Red and Blue/Mad Buffalo Records

Don't be surprised if after your first listen to Mad Buffalo's new CD, "Red and Blue," you feel more than just a passing familiarity with the songs.

The music on the album is new, but thanks to the songwriting talents of Randy Riviere, who basically is Mad Buffalo, that music feels like a well-worn pair of jeans.

Riviere, who hails from Montana, has a special way with lyrics. The Americana flavor of the music on "Red and Blue" allows even the more political tunes to be listened to by either side of the aisle.

In addition to being a musician, Riviere is a wildlife biologist and a student of American history, and songs such as "Big Joe Walker," 'Tides" and "Shiloh" reflect those extra facets of his personality.

In addition, Riviere has some truly impressive guest artists playing on the album, including guitarist Reggie Young, who has played with everyone from Elvis Presley to John Prine, and drummer Chad Cromwell, who is best-known for his work with Neil Young and Mark Knopfler.

In the end though, it is Riviere's singular vision that really powers this collection of songs, and it's definitely worth a listen if ambitiously written Americana music is among your interests.

Key Tracks: "Be Here Tomorrow," "Big Joe Walker," "Shiloh"

Low Country/Independent

While country music has taken many forms over the course of its history, there really is no substitute for the good old fashioned type. You know, a story song, perhaps with some fiddle or pedal steel thrown in to accentuate the musical style.

While much of the current country music offerings more closely resemble pop music in look and sound, there are thankfully a few artists who still choose to record country music like it was done during its golden age.

Local musician Jeep White is just such an artist.

Originally from West Virginia, White has been performing music around the Charleston area for the past quarter- century as a solo artist and with groups such as Blue Eyed Soul.

White's new CD, "Low Country," features 10 original songs, most of which demonstrate his strength as a songwriter. With a voice reminiscent of Hank Williams Jr., White sings about the stuff that matters in the country music universe, namely loneliness and heartbreak, although there is the occasional burst of hopefulness here and there.

An impressive list of guest musicians, including Bruce Roberts, Fred Hudson, Jay Miley and Josh Kaler, give White a hand on the album.

Standout songs include the album's kickoff tune, "I Got Nobody," the old school flavored "Short Road to (expletive)" and the outlaw story song "Shotgun," which features some great backing vocals.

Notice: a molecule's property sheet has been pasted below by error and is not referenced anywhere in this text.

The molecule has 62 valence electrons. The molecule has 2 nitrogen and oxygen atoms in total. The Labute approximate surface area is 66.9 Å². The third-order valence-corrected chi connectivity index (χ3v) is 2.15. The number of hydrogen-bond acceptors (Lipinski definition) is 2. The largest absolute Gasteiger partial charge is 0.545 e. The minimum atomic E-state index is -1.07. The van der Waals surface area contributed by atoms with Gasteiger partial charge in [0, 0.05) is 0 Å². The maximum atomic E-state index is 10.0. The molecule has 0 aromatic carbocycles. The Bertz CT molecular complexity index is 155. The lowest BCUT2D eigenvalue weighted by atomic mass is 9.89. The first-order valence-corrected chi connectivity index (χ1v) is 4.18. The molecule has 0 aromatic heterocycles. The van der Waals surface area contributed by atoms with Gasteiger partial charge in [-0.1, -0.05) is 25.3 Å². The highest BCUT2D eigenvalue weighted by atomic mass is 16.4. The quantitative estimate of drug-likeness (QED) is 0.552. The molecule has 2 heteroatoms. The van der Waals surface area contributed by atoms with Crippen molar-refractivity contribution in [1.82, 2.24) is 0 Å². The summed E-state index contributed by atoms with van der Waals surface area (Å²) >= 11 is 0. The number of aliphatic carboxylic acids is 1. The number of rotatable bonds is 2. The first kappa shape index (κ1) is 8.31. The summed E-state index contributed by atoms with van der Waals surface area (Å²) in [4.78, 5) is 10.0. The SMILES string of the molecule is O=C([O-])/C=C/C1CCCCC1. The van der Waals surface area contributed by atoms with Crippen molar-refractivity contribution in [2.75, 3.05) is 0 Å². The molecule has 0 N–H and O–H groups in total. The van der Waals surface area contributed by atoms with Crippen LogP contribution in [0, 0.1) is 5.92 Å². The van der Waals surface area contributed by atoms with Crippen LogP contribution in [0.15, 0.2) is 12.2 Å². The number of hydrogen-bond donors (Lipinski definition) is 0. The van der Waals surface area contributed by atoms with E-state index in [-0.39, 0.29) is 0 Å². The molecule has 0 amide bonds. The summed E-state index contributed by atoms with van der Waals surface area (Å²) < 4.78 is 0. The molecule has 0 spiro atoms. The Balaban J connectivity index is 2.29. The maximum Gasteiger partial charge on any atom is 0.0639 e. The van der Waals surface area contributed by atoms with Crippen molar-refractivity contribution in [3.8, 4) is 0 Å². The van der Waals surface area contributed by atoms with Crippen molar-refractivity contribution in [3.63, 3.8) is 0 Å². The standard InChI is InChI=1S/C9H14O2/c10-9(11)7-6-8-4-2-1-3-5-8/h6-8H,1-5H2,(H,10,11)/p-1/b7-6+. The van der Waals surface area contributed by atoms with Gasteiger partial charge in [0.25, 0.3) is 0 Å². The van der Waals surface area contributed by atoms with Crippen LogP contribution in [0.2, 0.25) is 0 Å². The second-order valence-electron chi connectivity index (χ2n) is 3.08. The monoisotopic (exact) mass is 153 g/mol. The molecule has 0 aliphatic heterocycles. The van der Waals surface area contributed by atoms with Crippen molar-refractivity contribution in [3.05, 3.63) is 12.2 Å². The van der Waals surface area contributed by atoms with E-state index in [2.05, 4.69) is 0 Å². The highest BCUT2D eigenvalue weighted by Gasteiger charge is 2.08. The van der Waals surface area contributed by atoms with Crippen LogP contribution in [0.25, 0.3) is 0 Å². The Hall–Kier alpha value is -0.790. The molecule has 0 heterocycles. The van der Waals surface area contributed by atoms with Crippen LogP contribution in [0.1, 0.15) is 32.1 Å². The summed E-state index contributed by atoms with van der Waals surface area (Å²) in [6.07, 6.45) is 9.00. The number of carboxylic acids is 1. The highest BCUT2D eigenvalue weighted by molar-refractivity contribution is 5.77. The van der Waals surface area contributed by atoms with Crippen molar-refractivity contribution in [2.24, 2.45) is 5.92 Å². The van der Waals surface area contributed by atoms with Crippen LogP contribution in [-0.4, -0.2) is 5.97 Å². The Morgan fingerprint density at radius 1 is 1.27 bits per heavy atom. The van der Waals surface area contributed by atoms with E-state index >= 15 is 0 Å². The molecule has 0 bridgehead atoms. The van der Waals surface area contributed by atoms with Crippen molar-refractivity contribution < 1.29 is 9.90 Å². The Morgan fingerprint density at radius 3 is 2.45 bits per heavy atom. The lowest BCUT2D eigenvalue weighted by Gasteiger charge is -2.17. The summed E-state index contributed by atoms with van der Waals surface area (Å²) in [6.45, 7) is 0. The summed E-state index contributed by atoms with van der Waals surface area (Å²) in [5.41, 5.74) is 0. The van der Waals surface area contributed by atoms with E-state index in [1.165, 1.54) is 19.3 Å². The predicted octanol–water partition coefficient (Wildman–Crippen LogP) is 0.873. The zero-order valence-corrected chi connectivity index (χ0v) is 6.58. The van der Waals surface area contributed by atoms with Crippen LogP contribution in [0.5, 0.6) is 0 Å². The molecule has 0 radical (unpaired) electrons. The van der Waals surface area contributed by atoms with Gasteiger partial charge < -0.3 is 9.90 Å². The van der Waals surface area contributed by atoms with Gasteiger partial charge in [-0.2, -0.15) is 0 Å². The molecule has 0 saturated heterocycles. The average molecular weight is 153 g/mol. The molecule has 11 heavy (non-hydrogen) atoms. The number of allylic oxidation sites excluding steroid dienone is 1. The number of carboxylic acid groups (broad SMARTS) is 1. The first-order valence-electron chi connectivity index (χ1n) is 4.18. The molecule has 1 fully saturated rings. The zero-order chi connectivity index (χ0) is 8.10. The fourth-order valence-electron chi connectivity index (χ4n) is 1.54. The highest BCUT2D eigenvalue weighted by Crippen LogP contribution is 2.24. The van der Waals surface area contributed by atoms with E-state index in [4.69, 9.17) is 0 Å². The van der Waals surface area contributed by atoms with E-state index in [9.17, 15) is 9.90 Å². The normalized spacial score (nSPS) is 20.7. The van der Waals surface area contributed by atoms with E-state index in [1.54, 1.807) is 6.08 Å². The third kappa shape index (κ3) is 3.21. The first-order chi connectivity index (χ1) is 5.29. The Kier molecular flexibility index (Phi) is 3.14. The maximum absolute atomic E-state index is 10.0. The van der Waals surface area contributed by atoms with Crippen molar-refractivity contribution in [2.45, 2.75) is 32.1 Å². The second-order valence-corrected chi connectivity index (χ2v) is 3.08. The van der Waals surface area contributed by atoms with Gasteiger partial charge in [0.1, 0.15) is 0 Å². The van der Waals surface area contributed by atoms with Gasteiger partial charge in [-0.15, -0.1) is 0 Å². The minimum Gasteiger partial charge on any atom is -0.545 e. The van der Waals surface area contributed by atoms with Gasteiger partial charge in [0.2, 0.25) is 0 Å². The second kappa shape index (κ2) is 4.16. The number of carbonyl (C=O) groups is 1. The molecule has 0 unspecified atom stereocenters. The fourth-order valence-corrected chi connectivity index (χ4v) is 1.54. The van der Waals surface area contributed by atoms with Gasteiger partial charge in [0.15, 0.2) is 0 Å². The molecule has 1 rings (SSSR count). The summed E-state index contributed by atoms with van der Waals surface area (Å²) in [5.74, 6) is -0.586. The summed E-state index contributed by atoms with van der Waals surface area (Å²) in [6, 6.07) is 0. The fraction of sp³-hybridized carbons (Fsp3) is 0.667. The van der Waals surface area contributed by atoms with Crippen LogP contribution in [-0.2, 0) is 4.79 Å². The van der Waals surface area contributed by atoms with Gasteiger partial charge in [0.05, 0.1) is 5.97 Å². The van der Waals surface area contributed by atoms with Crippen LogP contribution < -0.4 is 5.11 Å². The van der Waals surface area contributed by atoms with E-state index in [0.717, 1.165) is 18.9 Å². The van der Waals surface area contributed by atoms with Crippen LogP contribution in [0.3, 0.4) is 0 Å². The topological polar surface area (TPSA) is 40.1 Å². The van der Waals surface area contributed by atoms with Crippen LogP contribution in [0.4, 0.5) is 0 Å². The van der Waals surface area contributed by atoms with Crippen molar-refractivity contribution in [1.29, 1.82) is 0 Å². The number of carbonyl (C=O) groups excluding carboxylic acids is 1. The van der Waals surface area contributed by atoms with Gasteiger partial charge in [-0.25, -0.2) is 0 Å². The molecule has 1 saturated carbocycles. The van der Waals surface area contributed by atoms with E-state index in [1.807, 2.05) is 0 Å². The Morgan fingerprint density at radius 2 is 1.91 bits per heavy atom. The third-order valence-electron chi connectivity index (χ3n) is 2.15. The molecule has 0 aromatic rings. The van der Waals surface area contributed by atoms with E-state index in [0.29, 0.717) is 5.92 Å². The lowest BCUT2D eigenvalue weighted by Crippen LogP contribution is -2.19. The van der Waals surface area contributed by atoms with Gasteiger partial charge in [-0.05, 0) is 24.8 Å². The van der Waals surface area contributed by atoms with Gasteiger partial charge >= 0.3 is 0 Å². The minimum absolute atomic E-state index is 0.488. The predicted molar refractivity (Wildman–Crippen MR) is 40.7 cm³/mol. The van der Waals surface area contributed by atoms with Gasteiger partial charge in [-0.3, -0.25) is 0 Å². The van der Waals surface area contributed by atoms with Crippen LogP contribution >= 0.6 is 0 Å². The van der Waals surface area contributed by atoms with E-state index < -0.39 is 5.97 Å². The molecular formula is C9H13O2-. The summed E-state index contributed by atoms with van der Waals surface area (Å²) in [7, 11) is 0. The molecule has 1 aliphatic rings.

If traditional country is your bag, then "Low Country" is worth a listen.

Key Tracks: "I Got Nobody," "Short Road to (expletive)," "Shotgun"

Break It Yourself/Mom & Pop

While most folks first heard of musician Andrew Bird through his work with the Squirrel Nut Zippers, the artist really came into his own in the late '90s thanks to his work with Bowl of Fire.

Never one to do things the easy way, Bird is a perfectionist in the studio and onstage. This legendary fussiness, though, results in a truly great listening experience for Bird's fans, who are an ever-growing bunch.

On Bird's latest solo effort, "Break It Yourself," the musician once again proves that a little variety never hurt anyone.

"Desperation Breeds ... ," which kicks off the album, is a stark yet beautiful tune, while "Danse Caribe" employs violin, saw and Bird's beautiful whistling to nail one of those songs that demonstrate why Bird should be way more well-known than he already is.

"Eyeoneye" is probably the closest thing you'll find to a mainstream rock song on the album, and even that description is iffy.

One has to wonder what wonderful tunes must be floating through Bird's head at all hours of the day and night after hearing the contents of this wildly eclectic album.

A known fan of classical, folk, Irish and jazz music, Bird incorporates all that and more, and part of the fun of picking up a Bird release is that, like Forrest Gump's famous box of chocolates, you never know what you're going to get.

Key Tracks: "Danse Caribe," "Eyeoneye," "Near Death Experience Experience"

Live at the Carousel Ballroom 1968/Sony Legacy

It is always interesting when a previously unheard recording of a substantial musical act seemingly drops from the sky for fans to hear.

Of course, everyone familiar with '60s rock music knows that Big Brother & The Holding Company's best years were the ones spent with the late, great Janis Joplin as its lead singer.

Although the association between Joplin and the band lasted just two short years, 1966-68, it produced some of the rawest, most incendiary blues rock that decade, thanks to hits such as "Piece of My Heart" and their cover of George and Ira Gershwin's "Summertime."

Now, just a year after the death of legendary sound man Owsley Stanley, Joplin fans have a chance to hear an extraordinary recording of the Joplin era Big Brother & The Holding Company.

Recorded June 23, 1968, at the Carousel Ballroom (which would later become the legendary Fillmore West) in San Francisco, this live performance, recorded by Stanley, captures the bottled lightning that was Joplin.

Songs such as "I Need a Man to Love," "Catch Me Daddy" and "Ball & Chain" demonstrate why Joplin's whiskey-soaked vocals still have no equal.

Her primal scream at the end of "Piece of My Heart" rivals that of The Who's Roger Daltrey on "Won't Get Fooled Again."

There are other recordings out there of Big Brother & The Holding Company live, but this new one will likely send shivers up the spine of any fan who listens, thanks to the unbridled power put forth by all parties involved. (A)

Key Tracks: "Summertime," "Catch Me Daddy," "Piece of My Heart"